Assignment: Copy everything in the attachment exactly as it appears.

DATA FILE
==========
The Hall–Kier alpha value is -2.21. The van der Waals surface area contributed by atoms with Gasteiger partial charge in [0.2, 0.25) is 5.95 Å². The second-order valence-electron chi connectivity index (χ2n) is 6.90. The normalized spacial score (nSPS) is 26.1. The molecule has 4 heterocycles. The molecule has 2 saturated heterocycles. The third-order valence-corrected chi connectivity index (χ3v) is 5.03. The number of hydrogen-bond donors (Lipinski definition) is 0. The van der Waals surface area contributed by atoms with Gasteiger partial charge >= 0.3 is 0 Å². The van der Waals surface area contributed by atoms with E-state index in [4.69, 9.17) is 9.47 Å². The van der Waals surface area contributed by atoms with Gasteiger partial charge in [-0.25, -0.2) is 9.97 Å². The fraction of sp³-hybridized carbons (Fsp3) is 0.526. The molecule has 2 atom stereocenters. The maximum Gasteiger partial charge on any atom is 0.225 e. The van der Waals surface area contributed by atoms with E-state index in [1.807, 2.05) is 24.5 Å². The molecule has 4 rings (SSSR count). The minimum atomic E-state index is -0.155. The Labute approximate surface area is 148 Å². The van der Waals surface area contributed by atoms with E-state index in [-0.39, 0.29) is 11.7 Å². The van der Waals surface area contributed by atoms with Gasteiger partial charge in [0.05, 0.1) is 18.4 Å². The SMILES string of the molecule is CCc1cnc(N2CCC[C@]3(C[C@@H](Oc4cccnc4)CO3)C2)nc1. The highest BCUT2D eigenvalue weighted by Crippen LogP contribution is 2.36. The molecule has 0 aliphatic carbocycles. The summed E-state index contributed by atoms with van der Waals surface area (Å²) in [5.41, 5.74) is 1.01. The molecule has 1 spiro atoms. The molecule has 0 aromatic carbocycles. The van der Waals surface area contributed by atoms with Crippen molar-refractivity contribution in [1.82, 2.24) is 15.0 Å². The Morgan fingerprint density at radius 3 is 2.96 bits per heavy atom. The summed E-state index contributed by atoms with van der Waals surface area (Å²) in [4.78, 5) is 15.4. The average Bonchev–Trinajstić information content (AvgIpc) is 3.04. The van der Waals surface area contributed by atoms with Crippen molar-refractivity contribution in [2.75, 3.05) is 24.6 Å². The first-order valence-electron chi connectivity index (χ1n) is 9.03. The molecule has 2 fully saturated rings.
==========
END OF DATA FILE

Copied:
The Hall–Kier alpha value is -2.21. The van der Waals surface area contributed by atoms with Gasteiger partial charge in [0.2, 0.25) is 5.95 Å². The second-order valence-electron chi connectivity index (χ2n) is 6.90. The normalized spacial score (nSPS) is 26.1. The molecule has 4 heterocycles. The molecule has 2 saturated heterocycles. The third-order valence-corrected chi connectivity index (χ3v) is 5.03. The number of hydrogen-bond donors (Lipinski definition) is 0. The van der Waals surface area contributed by atoms with Gasteiger partial charge >= 0.3 is 0 Å². The van der Waals surface area contributed by atoms with E-state index in [4.69, 9.17) is 9.47 Å². The van der Waals surface area contributed by atoms with Gasteiger partial charge in [-0.25, -0.2) is 9.97 Å². The fraction of sp³-hybridized carbons (Fsp3) is 0.526. The molecule has 2 atom stereocenters. The maximum Gasteiger partial charge on any atom is 0.225 e. The van der Waals surface area contributed by atoms with E-state index in [1.807, 2.05) is 24.5 Å². The molecule has 4 rings (SSSR count). The minimum atomic E-state index is -0.155. The Labute approximate surface area is 148 Å². The van der Waals surface area contributed by atoms with E-state index in [-0.39, 0.29) is 11.7 Å². The van der Waals surface area contributed by atoms with Gasteiger partial charge in [0.05, 0.1) is 18.4 Å². The SMILES string of the molecule is CCc1cnc(N2CCC[C@]3(C[C@@H](Oc4cccnc4)CO3)C2)nc1. The highest BCUT2D eigenvalue weighted by Crippen LogP contribution is 2.36. The molecule has 0 aliphatic carbocycles. The summed E-state index contributed by atoms with van der Waals surface area (Å²) in [5.41, 5.74) is 1.01. The molecule has 1 spiro atoms. The molecule has 0 aromatic carbocycles. The van der Waals surface area contributed by atoms with Crippen molar-refractivity contribution in [1.82, 2.24) is 15.0 Å². The Morgan fingerprint density at radius 3 is 2.96 bits per heavy atom. The summed E-state index contributed by atoms with van der Waals surface area (Å²) in [4.78, 5) is 15.4. The average Bonchev–Trinajstić information content (AvgIpc) is 3.04. The van der Waals surface area contributed by atoms with Crippen molar-refractivity contribution in [2.75, 3.05) is 24.6 Å². The first-order valence-electron chi connectivity index (χ1n) is 9.03. The molecule has 2 fully saturated rings.